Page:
A lakegarden is a beautiful and practical way to enhance your home or property. It can provide shelter for birds, butterflies and other wildlife; help prevent erosion of the shoreline; and improve the quality of water in a lake by filtering runoff from your garden and yard before it flows into the waterbody.
The best lakefront gardens feature plants that can grow in the lake’s conditions, including sun, shade, soil, and drainage. Plant species that thrive in a lake’s environment can include native aquatic and emergent species, shrubs, groundcovers and trees.
For example, Buttonbush, a native shrub that has long, glossy green leaves and round flower clusters that attract butterflies, is a great choice for lakefront gardens. Alternatively, you can choose to use an ornamental tree, such as a Japanese maple or flowering cherry, that will flourish in the lake’s moisture-rich conditions.
You can also consider native wildflowers and other groundcovers that can help bind a lakebed together, such as hardstem bulrush. These plants can provide food and nesting sites for fish, turtles and other aquatic animals and can also serve as natural barriers to predators.
Another type of lakefront garden that can enhance the beauty of your home or property is a rain garden. A rain garden uses native plants to filter runoff water before it flows into a lake or stream, reducing the amount of nutrients in the water that would otherwise harm water quality.
One of the best places to plant a rain garden is in the middle of your yard, where you can create a more natural space. This can allow for a larger area of plants, but may require more work and expense because the site will need to be protected from wind, rain and other weather elements that could affect your garden.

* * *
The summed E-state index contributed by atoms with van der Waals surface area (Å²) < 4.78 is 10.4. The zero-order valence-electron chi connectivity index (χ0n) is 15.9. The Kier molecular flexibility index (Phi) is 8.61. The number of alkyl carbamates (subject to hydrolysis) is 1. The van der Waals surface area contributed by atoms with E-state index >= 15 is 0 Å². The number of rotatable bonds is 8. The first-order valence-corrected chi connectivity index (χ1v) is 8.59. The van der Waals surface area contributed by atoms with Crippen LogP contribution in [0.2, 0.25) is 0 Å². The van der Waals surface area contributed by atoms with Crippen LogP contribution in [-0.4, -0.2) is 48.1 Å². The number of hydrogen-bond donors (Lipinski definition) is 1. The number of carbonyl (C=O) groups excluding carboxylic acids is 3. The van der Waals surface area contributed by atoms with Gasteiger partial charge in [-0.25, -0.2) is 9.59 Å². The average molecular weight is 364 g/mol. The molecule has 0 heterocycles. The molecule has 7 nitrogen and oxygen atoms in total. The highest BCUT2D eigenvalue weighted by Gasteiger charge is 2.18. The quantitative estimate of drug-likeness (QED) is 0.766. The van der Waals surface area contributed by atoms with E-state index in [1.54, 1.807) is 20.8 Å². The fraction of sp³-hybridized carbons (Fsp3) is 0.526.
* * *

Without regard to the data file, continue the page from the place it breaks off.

Creating a lakefront garden can be an exciting project, but it is not without risk. It requires attention to detail, and if you’re not familiar with the lake’s environment, it can be difficult to know what kinds of plants are safe to use.
If you do plan to plant a lakefront garden, be sure to buy only native aquatic plants that can thrive in your particular lake’s water conditions. If you’re unsure, visit your local native plant nursery and ask for advice from an expert.
Some of the most popular and effective lakefront garden designs feature a waterfall, an island or other form of land formation that helps to break up a lake’s water surface. A small stream or creek that flows through the garden can also add a nice focal point and increase the aesthetic appeal of the garden.
The landscape can also be enhanced with a covered bridge, which can add a dramatic effect to the garden. A wisteria vine and hops can cling to the bridge, making for a spectacular view at sunset.
You can also incorporate logs into your garden design, which can make a great centerpiece and protect newly planted or colonizing aquatic plants from the harsh lake’s conditions. Many lakes in Michigan are littered with downed trees that have fallen into the water over the years. Placing a few of these downed tree logs next to your garden will provide a habitat for fish and turtles while helping to slow the erosion of your shoreline and improve the quality of water in the lake. lakegarden residences